Florida also punishes the inmates' families
Editorial, St. Petersburg Times, April 5, 2000
You don't have to be a bleeding-heart softie when it comes to death-row inmates to know the "no-contact" rule recently proposed by the state Department of Corrections would be bad policy. The rule, which would end all contact visits between inmates and their families, is the latest move to dehumanize life within Florida's prisons. Reasonable people can argue that someone who kills another -- depriving that victim of ever seeing his children or spouse again -- doesn't deserve the right to embrace members of his own family. But this step would punish an inmate's innocent family as much as or more than it would the inmate.
Making life hard for inmates is one thing. But why take it out on their children?
DOC says the step is necessary to prevent the smuggling of contraband and to ward off potential hostage situations. But many guards fear it would only end up making prisons more dangerous, not less so. The change would take from prison staff an important tool for keeping prisoners in line. Earlier this week, 250 north Florida inmates launched a hunger strike, in apparent protest of the impending change.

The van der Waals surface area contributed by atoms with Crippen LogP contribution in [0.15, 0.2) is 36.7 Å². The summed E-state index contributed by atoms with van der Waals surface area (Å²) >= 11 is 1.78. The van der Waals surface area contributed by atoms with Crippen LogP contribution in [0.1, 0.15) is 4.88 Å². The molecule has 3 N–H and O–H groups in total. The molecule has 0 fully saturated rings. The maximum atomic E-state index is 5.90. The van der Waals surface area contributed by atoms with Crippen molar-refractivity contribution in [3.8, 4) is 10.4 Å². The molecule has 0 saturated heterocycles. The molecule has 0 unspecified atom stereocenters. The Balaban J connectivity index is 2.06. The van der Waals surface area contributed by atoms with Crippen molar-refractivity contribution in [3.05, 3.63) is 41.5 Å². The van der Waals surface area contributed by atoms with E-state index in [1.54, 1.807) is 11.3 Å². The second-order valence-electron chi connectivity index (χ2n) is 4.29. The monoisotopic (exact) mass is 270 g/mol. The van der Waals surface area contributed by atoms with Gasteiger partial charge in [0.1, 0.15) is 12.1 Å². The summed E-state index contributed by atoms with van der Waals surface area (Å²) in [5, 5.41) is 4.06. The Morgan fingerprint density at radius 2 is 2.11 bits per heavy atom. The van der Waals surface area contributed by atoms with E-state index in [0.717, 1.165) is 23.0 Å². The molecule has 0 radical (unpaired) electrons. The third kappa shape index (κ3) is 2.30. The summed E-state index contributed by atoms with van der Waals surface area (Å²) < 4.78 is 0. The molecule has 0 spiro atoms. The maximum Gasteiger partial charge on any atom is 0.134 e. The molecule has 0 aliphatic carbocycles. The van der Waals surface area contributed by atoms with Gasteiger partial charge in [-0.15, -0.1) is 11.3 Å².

"What they're going to do is make dangerous people more dangerous," said Hillsborough County assistant public defender John Skye. "It's like imposing a tougher sentence on the prison guards."
Or, as a death-row inmate's fiancee put it more bluntly: "It's like poking a dog with a stick."
DOC may be correct that physical contact is a privilege, not a right. But no one suggests that the privilege has been widely abused. Indeed, the current policy, which allows for hugging and kissing while guards are in the room, has produced "no record of major problems," according to DOC spokesman C.J. Drake. What the current policy has done, instead, is make the interim between the crime and imposition of death more bearable for prisoners' spouses and children.
Society has good reason to penalize killers. But a "no-contact" rule makes the wrong people pay.